Some embodiments will be described in the context of computer-executable instructions, such as program modules, being executed by hardware devices, such as embedded processors, microcontrollers, and computer workstations. Program modules may include routines, programs, objects, components, data structures, etc. that perform particular tasks or implement particular data types. Computer-executable instructions, associated data structures, and program modules represent examples of program code for executing steps of the methods disclosed herein. The particular sequence of executable instructions or arrangement of associated data structures represents examples of corresponding acts for implementing the functions described in such steps. A person of skill in the art would understand that other structures, arrangements, and executable instructions could be used with the present disclosure without departing from the spirit thereof.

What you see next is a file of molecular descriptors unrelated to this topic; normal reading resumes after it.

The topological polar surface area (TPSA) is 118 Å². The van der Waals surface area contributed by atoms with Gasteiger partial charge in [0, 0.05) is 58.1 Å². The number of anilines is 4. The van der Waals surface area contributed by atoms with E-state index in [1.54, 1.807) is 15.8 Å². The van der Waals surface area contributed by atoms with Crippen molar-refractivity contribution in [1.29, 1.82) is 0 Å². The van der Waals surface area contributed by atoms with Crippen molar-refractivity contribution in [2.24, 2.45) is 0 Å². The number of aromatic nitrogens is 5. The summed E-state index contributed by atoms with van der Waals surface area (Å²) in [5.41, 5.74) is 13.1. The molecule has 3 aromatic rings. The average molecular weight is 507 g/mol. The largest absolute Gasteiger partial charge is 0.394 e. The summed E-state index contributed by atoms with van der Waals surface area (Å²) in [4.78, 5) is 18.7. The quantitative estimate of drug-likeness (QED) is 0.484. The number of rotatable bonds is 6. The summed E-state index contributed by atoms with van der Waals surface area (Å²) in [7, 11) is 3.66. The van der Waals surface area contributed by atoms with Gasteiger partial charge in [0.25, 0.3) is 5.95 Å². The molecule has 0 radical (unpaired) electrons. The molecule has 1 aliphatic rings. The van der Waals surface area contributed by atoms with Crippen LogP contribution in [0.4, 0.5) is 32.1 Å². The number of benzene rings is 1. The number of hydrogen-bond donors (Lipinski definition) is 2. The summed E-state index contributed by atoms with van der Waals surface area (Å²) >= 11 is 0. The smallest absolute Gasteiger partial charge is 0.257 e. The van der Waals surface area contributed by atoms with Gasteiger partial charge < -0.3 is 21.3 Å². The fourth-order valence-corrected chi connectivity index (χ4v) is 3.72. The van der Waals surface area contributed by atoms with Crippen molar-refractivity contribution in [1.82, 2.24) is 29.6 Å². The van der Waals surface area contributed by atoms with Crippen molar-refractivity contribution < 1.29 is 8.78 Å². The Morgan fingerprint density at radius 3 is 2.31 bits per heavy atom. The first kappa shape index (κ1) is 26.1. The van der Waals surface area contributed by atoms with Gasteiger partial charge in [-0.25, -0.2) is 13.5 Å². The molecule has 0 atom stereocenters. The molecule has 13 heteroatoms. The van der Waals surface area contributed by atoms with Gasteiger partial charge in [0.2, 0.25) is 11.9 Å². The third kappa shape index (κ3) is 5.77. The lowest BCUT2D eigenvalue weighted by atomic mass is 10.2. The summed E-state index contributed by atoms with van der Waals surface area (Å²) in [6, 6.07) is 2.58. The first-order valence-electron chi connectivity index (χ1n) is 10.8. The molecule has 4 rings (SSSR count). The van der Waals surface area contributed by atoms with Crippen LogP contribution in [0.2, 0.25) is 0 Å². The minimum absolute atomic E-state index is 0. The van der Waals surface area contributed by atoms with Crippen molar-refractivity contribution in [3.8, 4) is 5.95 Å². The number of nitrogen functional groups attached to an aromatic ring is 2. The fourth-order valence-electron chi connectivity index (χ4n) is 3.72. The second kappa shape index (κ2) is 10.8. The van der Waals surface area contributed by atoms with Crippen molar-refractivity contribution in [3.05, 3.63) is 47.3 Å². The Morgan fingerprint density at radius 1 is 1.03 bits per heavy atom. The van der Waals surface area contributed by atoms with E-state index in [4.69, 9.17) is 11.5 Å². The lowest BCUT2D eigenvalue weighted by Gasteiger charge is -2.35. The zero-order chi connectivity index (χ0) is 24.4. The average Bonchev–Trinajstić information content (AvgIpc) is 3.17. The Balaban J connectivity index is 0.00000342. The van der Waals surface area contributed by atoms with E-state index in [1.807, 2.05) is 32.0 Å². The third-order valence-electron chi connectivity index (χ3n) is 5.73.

FIG. 1 illustrates an embodiment of a physiological measurement system 100 having a monitor 101 and a sensor assembly 101. The physiological measurement system 100 allows the monitoring of a person, including a patient. In particular, the multiple wavelength sensor assembly 101 allows the measurement of blood constituents and related parameters, including oxygen saturation, COHb, MetHb and pulse rate.

In an embodiment, the sensor assembly 101 is configured to plug into a monitor sensor port 103. Monitor keys 105 provide control over operating modes and alarms, to name a few. A display 107 provides readouts of measured parameters, such as oxygen saturation, pulse rate, COHb and MetHb to name a few.